The ancient Egyptian goddess, Hathor, is the goddess of love, beauty, wine, song and dance. Hathor, who is depicted as a cow, had another face, that of the goddess of war and healing: the lioness Sekhmet. On the 25th of January, a coin was tossed to reveal the fate of Egypt and it fell showing the face of the lioness who was raging with anger.
Myth says that Sekhmet's anger once could not be stopped until she was made to drink red wine thinking it was the blood of the people and so passed out. But rising in the souls of the Egyptians on the 25th of January after sleeping for years, the angry goddess did resort to bloodshed. Rather, she – the feminine - moved in pride in us all as we asked for our right to freedom.
Some might think it’s a bit too extreme, but that's how it strikes me just after a month since this has began. This revolution and everything that has happened is so related to the presence of Hathor and Sekhmet and I just came to realize it now. I was never proud to be Egyptian in the way that I am at this time. Words like country, freedom, future and patriotism have come to mean something. I remember my friend Reem saying "it's about having a place to belong to" and I know that this Revolution has changed my future and I am grateful.
Zainab Magdy (centre)
Up until now, it's very difficult to process all that has happened and everything that still is. Today, I'm getting ready to be at Tahrir Square at 3 pm to join the Million Women March all over Egypt calling for women rights and recognition. However, during all this time, I never stopped to think of myself as a woman or as a feminist or any other thing. I am an Egyptian I thought to myself. This single word - which I believe so many of my generation have come to know only during these times - was the only thing I could think of then. There was no room for division. Now, reflecting on all that has happened and thinking of the hundreds of women I saw on television and in the streets, I am proud to have been raised by an Egyptian woman and to be one. Sitting down to write this, I am amazed at the strength and diligence Egyptian women have shown through this. I remember watching a young woman – perhaps in her late teens – leading a group of grown men and women in chanting against the government, calling for the downfall of Mubarak. She stood fearless facing the troops of riot police with the people behind her. She was veiled and young and she insisted on calling out for freedom. Freedom as an Egyptian, a civilian, a human being: freedom for her to stand like that and not be judged for her gender or age.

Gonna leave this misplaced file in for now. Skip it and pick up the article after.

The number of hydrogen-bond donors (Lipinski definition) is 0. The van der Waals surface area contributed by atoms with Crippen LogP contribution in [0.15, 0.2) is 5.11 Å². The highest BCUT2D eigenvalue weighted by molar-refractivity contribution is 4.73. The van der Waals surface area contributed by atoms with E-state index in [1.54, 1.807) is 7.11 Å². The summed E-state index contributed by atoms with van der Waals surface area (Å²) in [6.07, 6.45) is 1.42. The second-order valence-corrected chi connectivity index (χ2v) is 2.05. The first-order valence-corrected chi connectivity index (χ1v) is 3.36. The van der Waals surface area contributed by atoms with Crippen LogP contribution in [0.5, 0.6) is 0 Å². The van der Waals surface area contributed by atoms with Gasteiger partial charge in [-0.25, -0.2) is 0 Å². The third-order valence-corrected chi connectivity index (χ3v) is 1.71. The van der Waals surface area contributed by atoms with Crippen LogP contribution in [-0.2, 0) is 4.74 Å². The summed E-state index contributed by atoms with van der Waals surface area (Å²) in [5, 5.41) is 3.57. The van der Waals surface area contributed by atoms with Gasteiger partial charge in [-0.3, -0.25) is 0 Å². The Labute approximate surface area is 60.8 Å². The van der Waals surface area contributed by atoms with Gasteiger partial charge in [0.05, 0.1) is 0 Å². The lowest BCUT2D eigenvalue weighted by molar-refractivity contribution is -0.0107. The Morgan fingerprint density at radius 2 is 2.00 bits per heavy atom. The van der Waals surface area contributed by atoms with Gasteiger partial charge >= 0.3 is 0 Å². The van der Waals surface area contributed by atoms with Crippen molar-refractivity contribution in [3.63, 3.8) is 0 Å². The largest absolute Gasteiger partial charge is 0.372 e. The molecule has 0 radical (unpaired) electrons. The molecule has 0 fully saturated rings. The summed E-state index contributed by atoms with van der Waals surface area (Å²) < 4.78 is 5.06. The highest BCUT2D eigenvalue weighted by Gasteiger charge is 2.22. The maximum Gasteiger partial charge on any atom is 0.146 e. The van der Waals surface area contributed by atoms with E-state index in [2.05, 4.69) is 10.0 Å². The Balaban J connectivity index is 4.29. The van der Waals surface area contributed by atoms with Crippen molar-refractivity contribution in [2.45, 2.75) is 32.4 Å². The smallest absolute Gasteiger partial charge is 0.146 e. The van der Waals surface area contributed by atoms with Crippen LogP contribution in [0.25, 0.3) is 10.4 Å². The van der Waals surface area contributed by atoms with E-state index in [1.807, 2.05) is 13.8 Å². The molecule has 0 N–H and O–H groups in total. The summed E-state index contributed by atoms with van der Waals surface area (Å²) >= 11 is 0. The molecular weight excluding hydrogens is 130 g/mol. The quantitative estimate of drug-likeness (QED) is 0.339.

During the weeks Egyptians have spent in Tahrir square, we have come to see another side of us as a people. In Tahrir square there was no harassment, there was no division in religion, age, social status, educational status or gender. After Sekhmet had cooled down, there was room for the goddess of beauty to appear in Egyptians. Women were side by side with the men and no one stopped to question someone's gender. There was something bigger holding the people together. Personally, I was always apprehensive about walking in the streets. The possibility of someone grabbing you or maybe worse was on my mind all the time. The first time I was in Tahrir in the middle of the waves of people I was about to be trampled on, and suddenly this guy standing beside me lifted me and put me on the curb we were standing next to so I would be a bit higher. I don't remember his face. What I remember was that I wasn't scared, or straining my brain to react fast. My sister got on the curb beside me and a woman whom I personally would never have thought I would accept - or she would accept me - put her arm around my sister's shoulders, hugging her, embracing her warmly, as we all stood there chanting and singing. Friends who witnessed one attempt at harassment at the Square told me how everyone taught the guy a lesson he wouldn't forget any time soon.
Blogger and political activist Mona Ahmed Seif says that she personally felt different in Tahrir. Seif says "I felt accepted and welcome for the first time by young men in my country. They treated me as a peer, and it was great getting into political discussions with random guys in Tahrir square feeling completely at ease and safe." The experience in Tahrir Square has changed her, Mona says. "It changed how I see myself among a crowd and the streets of Cairo. It changed my body language in public. I became stronger & more confident while dealing with others." Things have changed for Seif during the Revolution: "I walk around alone late at night feeling safe. I haven't had a single sexual harassment incident. Turns out even Mubarak was responsible for that." Now, women are hoping this feeling of safety would become something larger.